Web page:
Is this an inevitable fate? Is this meandering pointless parade our ultimate journey? What’s Goya trying to say? What’s this painting telling you? I believe there is a clue embedded here. Notice that this crowd is both amorphous in endless anonymity while, at the same time, is personalised via an uncensored expressive focus on the faces of those in front. This tells us that this meandering line of misery is a line of individuals, each contributing to the whole we see spread so widely across this wall. The whole is a sum of its parts. The whole is a place we don’t want to be. You can see that in the face of the few faces highlighted at the front; despite the brave display at least one of them is trying to invoke (that tragic guitarist singing a tune I suspect is as black as the scene). We can imagine that every face in the line might be of equally agonised demeanour. This reinforces the reality that the totality of any crowd is simply the accumulation of individuals. It’s what each individual does, one influencing the other via socially constructed cultures of interaction, that accumulates to the panoramic wide-screen of misery that this painting so breathtakingly presents. These pilgrims each share membership of a whole gone very wrong.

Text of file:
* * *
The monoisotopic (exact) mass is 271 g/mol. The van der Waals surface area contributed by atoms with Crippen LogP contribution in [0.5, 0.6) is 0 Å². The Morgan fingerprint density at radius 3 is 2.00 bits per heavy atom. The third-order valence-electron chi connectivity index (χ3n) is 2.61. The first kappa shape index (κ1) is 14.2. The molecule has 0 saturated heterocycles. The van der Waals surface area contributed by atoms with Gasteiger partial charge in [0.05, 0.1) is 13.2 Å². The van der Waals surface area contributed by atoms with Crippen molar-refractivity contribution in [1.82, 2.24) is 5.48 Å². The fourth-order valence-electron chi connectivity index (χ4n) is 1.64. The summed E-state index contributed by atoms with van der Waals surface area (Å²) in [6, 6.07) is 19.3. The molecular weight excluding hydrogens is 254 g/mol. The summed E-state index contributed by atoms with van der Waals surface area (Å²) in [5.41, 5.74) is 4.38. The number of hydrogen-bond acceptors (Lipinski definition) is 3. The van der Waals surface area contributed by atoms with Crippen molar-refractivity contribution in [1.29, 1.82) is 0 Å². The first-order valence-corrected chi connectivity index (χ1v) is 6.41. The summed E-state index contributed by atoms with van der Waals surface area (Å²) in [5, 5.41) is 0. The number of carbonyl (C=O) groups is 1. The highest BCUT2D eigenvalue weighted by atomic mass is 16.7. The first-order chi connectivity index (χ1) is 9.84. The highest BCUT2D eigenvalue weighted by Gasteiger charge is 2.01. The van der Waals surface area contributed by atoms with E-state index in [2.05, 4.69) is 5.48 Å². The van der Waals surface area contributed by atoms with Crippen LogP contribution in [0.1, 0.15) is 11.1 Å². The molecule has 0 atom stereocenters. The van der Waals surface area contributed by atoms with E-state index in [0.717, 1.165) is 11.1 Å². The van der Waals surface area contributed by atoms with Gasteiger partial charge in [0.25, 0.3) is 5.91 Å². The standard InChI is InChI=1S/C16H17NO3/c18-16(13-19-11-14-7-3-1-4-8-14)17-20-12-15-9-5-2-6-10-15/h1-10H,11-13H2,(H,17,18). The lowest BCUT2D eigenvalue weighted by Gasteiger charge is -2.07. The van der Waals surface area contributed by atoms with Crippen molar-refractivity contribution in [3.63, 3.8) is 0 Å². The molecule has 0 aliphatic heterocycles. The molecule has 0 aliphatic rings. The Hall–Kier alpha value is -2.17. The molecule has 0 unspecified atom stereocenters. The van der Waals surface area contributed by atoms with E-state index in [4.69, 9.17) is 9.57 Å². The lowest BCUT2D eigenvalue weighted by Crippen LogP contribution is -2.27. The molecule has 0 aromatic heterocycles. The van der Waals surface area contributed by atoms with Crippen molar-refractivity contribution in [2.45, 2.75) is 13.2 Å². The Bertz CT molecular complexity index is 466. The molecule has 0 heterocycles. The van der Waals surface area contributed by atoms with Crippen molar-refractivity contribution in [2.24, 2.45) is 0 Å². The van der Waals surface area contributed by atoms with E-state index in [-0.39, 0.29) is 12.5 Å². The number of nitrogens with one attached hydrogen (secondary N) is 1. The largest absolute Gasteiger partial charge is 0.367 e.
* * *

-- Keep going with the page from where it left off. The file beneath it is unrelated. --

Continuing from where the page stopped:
They could, conceivably, also be members of a collective with an entirely different fate. If each and every person in this conga line of shared depression could have a second chance, do you think their ultimate fate would be the same?

It’s a sobering blockbuster of a painting, this. It’s a powerful siren through which to wake us from our individual contributions to an intolerable collective destruction. This crowd needs reconfiguration. The story needs to be re-blended from scratch. If you ever get to the Prado, make sure you spend some time to hear the story it might invoke in you. I found it hard to drag myself away. I can’t recall any work of art that has produced such an impact as this. It’s worth the trip to Madrid…